Having finally read "A Perfect Heresy", O'Shea's excellent but all-too-brief look into the Albigensian Crusade, I bought this based on the dust jacket synopsis. I found it to be an informative and compelling look at the contacts--both combative and cooperative--between Islam and Christianity throughout the dark ages, medieval era, and beyond. O'Shea's narrative focuses on the subsequent interactions between expanding Islam and embattled (for a time) Christianity in the regions surrounding the Mediterranean, hence the "Sea of Faith" of the title. The story begins with the expansion of Islam in the 7th century following Muhammed's death and finishes with the "final" conflict between Muslims and Christians in the Mediterranean at Malta in the 16th century. In between O'Shea explores many key battles--Yarmuk in AD 636, Manzikert, Hattin, Constantinople, etc., delving into not just the primary conflicts but the various factions dividing each side. An ugly truth glossed over in subsequent legendary accounts on both sides is the fact that in many of these conflicts (and others leading up to them) the two sides were hardly united against their cross-confessional foe. Umayyad vs. Abbasid, Catholic vs. Orthodox Christian, Arab vs. Berber vs. Turk, O'Shea deftly explains the complex back-stories to these near-mythical conflicts.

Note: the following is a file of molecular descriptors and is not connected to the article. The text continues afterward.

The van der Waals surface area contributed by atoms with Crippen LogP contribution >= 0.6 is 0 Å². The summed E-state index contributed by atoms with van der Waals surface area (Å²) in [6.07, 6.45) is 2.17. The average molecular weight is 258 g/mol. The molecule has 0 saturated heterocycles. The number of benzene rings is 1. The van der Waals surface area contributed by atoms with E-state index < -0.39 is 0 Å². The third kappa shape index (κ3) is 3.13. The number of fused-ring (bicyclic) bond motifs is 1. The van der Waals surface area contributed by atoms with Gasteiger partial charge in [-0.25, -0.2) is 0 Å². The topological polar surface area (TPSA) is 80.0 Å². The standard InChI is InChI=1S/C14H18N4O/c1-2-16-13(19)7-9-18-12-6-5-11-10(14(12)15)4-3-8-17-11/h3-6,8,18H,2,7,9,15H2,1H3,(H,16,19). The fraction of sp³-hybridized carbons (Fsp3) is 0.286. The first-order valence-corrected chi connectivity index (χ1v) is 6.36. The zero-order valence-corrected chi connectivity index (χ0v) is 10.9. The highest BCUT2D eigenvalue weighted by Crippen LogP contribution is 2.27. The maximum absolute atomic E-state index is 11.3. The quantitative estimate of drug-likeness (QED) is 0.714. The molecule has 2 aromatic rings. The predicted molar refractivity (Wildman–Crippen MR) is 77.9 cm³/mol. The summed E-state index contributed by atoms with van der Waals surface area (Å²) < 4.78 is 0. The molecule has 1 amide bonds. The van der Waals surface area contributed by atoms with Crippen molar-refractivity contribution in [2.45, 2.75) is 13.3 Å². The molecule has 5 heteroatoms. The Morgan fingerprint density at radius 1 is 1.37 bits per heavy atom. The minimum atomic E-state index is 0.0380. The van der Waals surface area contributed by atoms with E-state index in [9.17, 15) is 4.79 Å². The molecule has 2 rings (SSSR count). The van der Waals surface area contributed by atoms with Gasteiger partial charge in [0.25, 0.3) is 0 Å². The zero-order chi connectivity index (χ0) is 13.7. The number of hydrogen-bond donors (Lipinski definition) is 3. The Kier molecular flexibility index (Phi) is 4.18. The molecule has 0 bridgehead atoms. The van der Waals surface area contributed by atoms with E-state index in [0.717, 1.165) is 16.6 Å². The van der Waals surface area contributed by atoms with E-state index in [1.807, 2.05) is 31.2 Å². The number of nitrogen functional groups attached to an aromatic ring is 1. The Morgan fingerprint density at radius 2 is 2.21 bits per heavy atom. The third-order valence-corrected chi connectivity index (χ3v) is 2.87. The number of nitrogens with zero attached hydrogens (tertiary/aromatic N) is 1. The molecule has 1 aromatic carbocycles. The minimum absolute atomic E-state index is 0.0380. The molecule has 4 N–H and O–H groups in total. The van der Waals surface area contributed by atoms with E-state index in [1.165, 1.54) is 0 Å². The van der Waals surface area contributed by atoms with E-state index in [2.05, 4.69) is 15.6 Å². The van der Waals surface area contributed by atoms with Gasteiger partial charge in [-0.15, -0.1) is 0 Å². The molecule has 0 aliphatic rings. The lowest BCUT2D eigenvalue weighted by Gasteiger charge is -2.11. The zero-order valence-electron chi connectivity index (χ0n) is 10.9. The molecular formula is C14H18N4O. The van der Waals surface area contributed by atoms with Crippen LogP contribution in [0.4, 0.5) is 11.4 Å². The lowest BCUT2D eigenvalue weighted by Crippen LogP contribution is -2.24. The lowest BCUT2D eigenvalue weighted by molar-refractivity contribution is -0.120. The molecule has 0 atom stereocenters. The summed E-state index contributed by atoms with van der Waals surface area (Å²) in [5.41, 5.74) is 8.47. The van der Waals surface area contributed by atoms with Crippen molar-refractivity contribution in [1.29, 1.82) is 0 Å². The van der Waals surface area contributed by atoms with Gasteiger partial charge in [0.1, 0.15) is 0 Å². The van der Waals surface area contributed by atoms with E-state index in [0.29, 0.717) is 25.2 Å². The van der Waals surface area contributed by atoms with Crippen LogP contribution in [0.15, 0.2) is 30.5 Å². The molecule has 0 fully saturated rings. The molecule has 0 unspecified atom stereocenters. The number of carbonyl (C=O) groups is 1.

O'Shea also shines when he explores the "conviviencia" or periods of cooperation and tolerance that also marked Muslim-Christian interactions from 600 onward. Cordoba under the Umayyads and Palermo under the Normans are excellent examples of how these periods of peace produced cultural explosions of phenomenal wealth and splendor, with everything from poetry to science thriving under these conditions.
Overall this is a well-written and well-researched look into a topic of obvious relevance to modern times. If we have any hope of reaching peace in the Middle East, we (and our political leaders) are going to try to figure out how to re-create a metaphorical Cordoba while avoiding a metaphorical Poitiers in places like Iraq and Afghanistan. Anyone looking for a well written and engaging introduction into past interactions between these two faiths that might better help them understand today's conflicts is encouraged to buy this book. I subtracted one star for the many puzzling typos in this edition and for the fact that O'Shea, in his rush to cover such a wide topic and broad time scale, gives short shrift to some of the more prominent personalities involved in these conflicts (Richard the Lionheart, Louis IX, Holy Roman Emperor Frederick II, and Tamerlane just to name a few).